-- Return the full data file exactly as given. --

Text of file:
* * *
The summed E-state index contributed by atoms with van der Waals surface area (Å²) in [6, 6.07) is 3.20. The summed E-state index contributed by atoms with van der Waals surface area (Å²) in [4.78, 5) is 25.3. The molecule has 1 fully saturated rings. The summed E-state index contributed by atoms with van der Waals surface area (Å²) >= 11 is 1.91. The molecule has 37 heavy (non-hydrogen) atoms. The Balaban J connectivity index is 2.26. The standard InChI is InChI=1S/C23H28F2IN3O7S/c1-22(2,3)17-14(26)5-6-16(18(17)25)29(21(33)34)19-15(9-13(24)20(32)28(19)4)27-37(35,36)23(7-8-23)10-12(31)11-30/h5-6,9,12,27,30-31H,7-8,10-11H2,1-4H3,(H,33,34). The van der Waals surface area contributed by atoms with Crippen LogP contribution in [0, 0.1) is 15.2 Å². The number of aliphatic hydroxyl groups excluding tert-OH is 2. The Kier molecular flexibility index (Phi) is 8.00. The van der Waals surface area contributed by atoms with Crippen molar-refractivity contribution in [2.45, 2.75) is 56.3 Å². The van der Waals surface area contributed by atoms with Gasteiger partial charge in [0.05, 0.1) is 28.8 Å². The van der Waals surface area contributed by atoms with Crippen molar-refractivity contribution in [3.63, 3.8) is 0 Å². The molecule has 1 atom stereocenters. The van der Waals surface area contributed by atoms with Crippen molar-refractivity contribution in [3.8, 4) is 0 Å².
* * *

The summed E-state index contributed by atoms with van der Waals surface area (Å²) in [6, 6.07) is 3.20. The summed E-state index contributed by atoms with van der Waals surface area (Å²) in [4.78, 5) is 25.3. The molecule has 1 fully saturated rings. The summed E-state index contributed by atoms with van der Waals surface area (Å²) >= 11 is 1.91. The molecule has 37 heavy (non-hydrogen) atoms. The Balaban J connectivity index is 2.26. The standard InChI is InChI=1S/C23H28F2IN3O7S/c1-22(2,3)17-14(26)5-6-16(18(17)25)29(21(33)34)19-15(9-13(24)20(32)28(19)4)27-37(35,36)23(7-8-23)10-12(31)11-30/h5-6,9,12,27,30-31H,7-8,10-11H2,1-4H3,(H,33,34). The van der Waals surface area contributed by atoms with Crippen LogP contribution in [0, 0.1) is 15.2 Å². The number of aliphatic hydroxyl groups excluding tert-OH is 2. The Kier molecular flexibility index (Phi) is 8.00. The van der Waals surface area contributed by atoms with Crippen molar-refractivity contribution in [2.45, 2.75) is 56.3 Å². The van der Waals surface area contributed by atoms with Gasteiger partial charge in [0.05, 0.1) is 28.8 Å². The van der Waals surface area contributed by atoms with Crippen molar-refractivity contribution in [3.63, 3.8) is 0 Å². The molecule has 1 atom stereocenters. The van der Waals surface area contributed by atoms with Crippen molar-refractivity contribution in [3.8, 4) is 0 Å².